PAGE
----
Mar 1 2005

John Hess, 1917-2005

Editor's Note

John Hess

John Hess (photo: New York Times)

This issue’s cover story concerns the late journalist Gary Webb, but another reporter’s recent death was just as great a loss.

John Hess, a great reporter and a great friend of FAIR, died on January 21 at the age of 87. John used to say that the term “investigative reporter” was redundant, because all reporters are supposed to be investigators, rather than simply parroting what people in power were saying. On one issue he was nearly alone in showing skepticism: As far back as the 1980s, John was debunking claims of a “crisis” in Social Security, pointing out how such fear-mongering was designed to fleece one of the most popular government programs. He was a voice in the wilderness then, but today he’s being echoed by many writers and economists.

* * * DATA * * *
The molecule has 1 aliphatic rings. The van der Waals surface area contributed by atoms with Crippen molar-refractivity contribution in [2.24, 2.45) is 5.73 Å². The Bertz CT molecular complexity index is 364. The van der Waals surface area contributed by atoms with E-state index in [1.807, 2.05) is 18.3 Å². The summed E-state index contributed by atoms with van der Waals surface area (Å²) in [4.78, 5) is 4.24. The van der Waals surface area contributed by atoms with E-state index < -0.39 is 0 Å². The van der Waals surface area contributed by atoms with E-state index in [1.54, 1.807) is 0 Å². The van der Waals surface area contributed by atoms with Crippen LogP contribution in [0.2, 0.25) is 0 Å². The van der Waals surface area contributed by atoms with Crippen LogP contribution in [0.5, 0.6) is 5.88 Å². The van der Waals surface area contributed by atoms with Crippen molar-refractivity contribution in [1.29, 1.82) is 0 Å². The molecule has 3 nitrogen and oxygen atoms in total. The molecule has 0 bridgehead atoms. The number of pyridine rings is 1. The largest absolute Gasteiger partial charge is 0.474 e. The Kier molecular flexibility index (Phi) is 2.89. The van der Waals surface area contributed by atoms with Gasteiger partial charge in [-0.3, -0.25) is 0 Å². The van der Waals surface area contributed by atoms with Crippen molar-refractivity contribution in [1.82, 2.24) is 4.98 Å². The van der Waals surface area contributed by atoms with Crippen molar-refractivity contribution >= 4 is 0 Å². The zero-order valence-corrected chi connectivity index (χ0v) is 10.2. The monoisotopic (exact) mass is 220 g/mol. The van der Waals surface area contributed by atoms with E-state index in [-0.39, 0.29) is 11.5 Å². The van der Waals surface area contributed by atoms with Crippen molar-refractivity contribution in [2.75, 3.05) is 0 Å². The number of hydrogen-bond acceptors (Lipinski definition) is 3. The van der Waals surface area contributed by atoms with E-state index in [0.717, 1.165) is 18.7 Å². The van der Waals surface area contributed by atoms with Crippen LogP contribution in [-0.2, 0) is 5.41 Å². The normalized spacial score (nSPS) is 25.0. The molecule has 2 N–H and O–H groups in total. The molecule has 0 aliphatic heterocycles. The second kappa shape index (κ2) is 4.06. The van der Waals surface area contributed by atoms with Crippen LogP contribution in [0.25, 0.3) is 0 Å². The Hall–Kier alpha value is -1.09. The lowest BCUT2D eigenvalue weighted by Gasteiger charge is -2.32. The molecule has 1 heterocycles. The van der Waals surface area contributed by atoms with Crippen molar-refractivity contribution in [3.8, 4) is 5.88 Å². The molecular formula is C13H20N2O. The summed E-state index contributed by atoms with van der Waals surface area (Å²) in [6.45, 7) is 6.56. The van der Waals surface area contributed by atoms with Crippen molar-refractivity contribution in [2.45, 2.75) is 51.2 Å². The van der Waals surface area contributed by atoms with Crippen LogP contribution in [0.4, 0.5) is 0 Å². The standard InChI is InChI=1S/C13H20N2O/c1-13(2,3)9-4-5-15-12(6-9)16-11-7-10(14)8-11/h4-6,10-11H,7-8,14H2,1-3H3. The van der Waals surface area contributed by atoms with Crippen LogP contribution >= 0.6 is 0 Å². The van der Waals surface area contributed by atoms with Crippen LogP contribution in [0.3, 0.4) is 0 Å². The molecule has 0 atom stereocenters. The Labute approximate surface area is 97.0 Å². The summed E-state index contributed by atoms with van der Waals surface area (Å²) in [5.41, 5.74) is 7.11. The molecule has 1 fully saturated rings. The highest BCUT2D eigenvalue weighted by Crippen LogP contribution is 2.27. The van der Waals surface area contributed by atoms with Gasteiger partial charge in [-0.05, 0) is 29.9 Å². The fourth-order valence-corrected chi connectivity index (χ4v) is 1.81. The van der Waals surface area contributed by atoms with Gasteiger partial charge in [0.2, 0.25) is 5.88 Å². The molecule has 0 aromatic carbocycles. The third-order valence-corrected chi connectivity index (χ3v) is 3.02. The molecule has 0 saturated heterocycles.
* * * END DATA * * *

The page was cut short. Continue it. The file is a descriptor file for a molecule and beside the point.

John spent much of his career at the New York Times, and was one of that paper’s most insightful critics, pointing out its pretensions and elite bias in a series of articles, radio commentaries, and in his recent memoir, My Times. He objected to his former employer’s politics–which, as he demonstrated time and again, are anything but liberal–but deep down, from an old-time reporter’s point of view, he just didn’t think it was any great shakes as a paper.

That’s why we think he would have been pleased by his obituary in the Times (1/22/05), which proved his point: It managed to get his birthplace wrong–he was born in the Bronx, not Salt Lake City–as well as his alma mater, which was City College, not the University of Utah. It also misstated his cause of death. Such sloppiness is particularly striking considering that one of John’s last assignments at the Times was the obituary desk.

The Times did correct these errors (2/14/05), but it didn’t correct the most serious ones: It called John “cranky,” “curmudgeonly” and “grudging.” No doubt he was seen that way at the New York Times, a paper famously allergic to criticism, but to those who really knew him, his essential decency was equally reflected in his work and his life. He is missed.